Getting Ready to Rumble with Sweaty Betty

Any regular readers of this blog will know I’m a huge Sweaty Betty fan. It’s not unusual for me to basically be a walking billboard for the brand and I dread to think what percentage of my salary I’ve spent on their gear in the last 12 months.

So when Grazia magazine ran a competition to win a place at the launch of their latest #GetFit4Free campaign “Rumble” in London, of course I jumped at it. The spec for the class promised that “the 45-minute high-intensity calorie-burning workout combines shadow-boxing techniques, adrenaline-pumping cardio and core-sculpting conditioning”, which sounded like a pretty winning combination to me! I mean, just check out Sweaty Betty’s official video:

When I received the email saying I had won a place I was utterly giddy. That is until I realised that for a second weekend running there was a bus replacement service for the trains between Ely and Cambridge and engineering work happening on the London Liverpool Street line, which meant my relatively straightforward hop on the train had become a bus-train-tube scenario. I ummed and ahhed about whether or not I could face the hassle of the journey and decided it was just too good an opportunity to miss.

The journey was not without its stresses. An accident in Ely (where thankfully it seems everyone was ok) meant that we got stuck in the city and had to take a long detour to make our way to Cambridge. As the minutes ticked away it was looking less and less likely that I’d make my connecting train. The bus arrived with 90 seconds until the train was due to leave so I sprinted to the platform (NOT easy after an 8.2 mile half marathon training run that morning), and made it with about 5 seconds to go until they closed the doors. When I finally made it to London Liverpool St I used Google Maps on my phone to find my way to 1Rebel, triumphantly texting my other half to let him know I’d made it. Imagine my frustration when it turned out that there were TWO 1Rebel gyms about half a mile from each other, and of course I had gone to the wrong one. I then managed to get fantastically lost trying to find the other gym, meeting a sea of blank faces whenever I asked for directions and stressing out that I was going to fail to make the class at the last minute after a shocker of a journey. Finally a security guard in an office pointed me in the right direction and I arrived with 10 minutes to spare, out of breath and red-faced (a sign of things to come).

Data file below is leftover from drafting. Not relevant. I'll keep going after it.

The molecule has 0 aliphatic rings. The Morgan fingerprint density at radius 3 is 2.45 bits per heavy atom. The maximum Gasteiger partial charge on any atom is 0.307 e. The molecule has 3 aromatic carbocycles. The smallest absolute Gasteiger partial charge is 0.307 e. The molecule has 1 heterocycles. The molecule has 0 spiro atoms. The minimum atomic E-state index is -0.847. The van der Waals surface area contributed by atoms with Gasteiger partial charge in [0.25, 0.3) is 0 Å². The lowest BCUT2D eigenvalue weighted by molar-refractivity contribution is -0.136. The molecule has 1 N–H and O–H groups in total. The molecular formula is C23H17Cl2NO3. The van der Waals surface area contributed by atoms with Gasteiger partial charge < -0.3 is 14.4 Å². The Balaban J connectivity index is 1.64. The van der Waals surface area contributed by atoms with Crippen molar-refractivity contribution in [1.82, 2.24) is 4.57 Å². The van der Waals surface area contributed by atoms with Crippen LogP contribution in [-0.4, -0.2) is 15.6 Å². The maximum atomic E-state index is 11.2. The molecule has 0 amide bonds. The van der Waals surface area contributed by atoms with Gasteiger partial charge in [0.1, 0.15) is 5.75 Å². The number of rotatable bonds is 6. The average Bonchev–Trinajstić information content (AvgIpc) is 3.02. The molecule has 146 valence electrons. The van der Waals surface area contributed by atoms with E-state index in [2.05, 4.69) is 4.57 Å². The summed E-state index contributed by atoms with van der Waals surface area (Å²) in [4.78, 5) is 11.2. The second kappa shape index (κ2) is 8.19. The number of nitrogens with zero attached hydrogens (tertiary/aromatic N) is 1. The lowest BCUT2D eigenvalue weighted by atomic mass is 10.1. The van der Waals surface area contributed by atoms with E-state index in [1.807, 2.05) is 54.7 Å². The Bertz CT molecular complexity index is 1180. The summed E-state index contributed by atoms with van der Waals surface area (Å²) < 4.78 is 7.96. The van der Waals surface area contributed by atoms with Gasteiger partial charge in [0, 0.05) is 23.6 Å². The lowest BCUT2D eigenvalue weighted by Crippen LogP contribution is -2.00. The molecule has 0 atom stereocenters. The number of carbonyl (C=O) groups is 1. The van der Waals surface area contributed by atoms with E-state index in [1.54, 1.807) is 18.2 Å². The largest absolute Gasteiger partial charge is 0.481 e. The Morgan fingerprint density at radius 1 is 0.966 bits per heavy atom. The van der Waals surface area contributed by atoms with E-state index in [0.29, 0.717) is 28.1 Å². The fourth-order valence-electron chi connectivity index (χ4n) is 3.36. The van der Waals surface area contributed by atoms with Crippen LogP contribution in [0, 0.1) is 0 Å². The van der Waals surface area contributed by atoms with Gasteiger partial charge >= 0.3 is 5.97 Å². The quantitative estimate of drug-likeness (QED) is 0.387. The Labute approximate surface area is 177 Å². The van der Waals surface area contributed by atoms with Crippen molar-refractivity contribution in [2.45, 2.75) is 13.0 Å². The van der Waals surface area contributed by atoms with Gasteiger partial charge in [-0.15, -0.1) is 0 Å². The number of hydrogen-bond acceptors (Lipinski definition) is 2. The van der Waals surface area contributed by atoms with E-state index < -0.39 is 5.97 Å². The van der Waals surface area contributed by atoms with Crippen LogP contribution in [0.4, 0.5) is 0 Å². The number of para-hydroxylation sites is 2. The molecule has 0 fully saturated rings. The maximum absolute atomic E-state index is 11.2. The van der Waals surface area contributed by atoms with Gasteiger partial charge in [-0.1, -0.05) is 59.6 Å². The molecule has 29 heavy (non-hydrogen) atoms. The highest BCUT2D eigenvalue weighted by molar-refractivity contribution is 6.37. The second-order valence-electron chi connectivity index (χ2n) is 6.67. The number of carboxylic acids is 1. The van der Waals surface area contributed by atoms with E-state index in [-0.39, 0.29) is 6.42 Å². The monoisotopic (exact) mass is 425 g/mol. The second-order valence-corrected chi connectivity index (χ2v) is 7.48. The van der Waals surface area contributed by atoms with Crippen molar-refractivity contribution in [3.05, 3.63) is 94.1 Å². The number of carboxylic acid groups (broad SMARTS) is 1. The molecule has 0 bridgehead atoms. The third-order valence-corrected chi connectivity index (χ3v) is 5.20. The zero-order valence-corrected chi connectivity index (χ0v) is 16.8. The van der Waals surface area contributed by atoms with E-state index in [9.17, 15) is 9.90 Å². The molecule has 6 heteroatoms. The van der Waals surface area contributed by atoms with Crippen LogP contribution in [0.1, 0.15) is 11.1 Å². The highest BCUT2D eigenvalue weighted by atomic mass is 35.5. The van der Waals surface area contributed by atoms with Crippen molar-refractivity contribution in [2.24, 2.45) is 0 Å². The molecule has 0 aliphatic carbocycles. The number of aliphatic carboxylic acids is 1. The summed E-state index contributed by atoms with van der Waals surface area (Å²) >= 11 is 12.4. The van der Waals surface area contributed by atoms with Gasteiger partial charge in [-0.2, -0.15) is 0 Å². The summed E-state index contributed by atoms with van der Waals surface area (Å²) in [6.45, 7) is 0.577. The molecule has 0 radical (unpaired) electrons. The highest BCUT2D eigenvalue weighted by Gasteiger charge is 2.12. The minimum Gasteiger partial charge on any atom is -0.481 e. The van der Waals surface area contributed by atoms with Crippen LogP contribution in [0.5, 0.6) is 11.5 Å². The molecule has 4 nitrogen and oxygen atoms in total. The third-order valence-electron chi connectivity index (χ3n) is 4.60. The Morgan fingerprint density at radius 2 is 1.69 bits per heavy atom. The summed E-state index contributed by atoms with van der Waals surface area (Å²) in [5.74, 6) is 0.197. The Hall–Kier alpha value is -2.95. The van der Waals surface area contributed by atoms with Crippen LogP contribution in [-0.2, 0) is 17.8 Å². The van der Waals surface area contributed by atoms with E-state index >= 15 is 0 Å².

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The wrong 1Rebel

The words I would use to describe my first impression of 1Rebel are “urban hipster”. It was all exposed pipework and bricks, with glossy concrete floors and copper accents everywhere. However, it wasn’t remotely pretentious – just effortlessly cool and functional. I wish I could have had more time to look around, but I had to quickly get changed, get help with the lockers(!) and haul arse into their amazing boxing studio, filled with slimline boxing bags, nightclub lighting and an incredible sound system. And standing in the middle of it all, was our instructor for the next 45 minutes, Mila.

After jogging around the studio to warm up, Mila explained the structure of the class – we’d do a boxing section followed by a cardio section, repeated 3 times. We were taught a range of boxing combinations, including jabs, hooks and kicks, and other than the odd opportunity where I mis-timed my kicks and battered my shin, it was brilliant! The cardio sections involved star jumps, mountain climbers, burpees, press ups (why oh why did I decide to do an arms session the day before?!) and a killer abs section. My absolute favourite move was when we did side planks and kicked the bag with the top leg, although that may have been because I was just so grateful that I didn’t have to use my arms in that moment. Mila (the Machine) was a seriously hard task master, ploughing through the class with no breaks although I had to pause occasionally to use my sweat towel and have sips of water, neither of which were easy to do when wearing boxing gloves!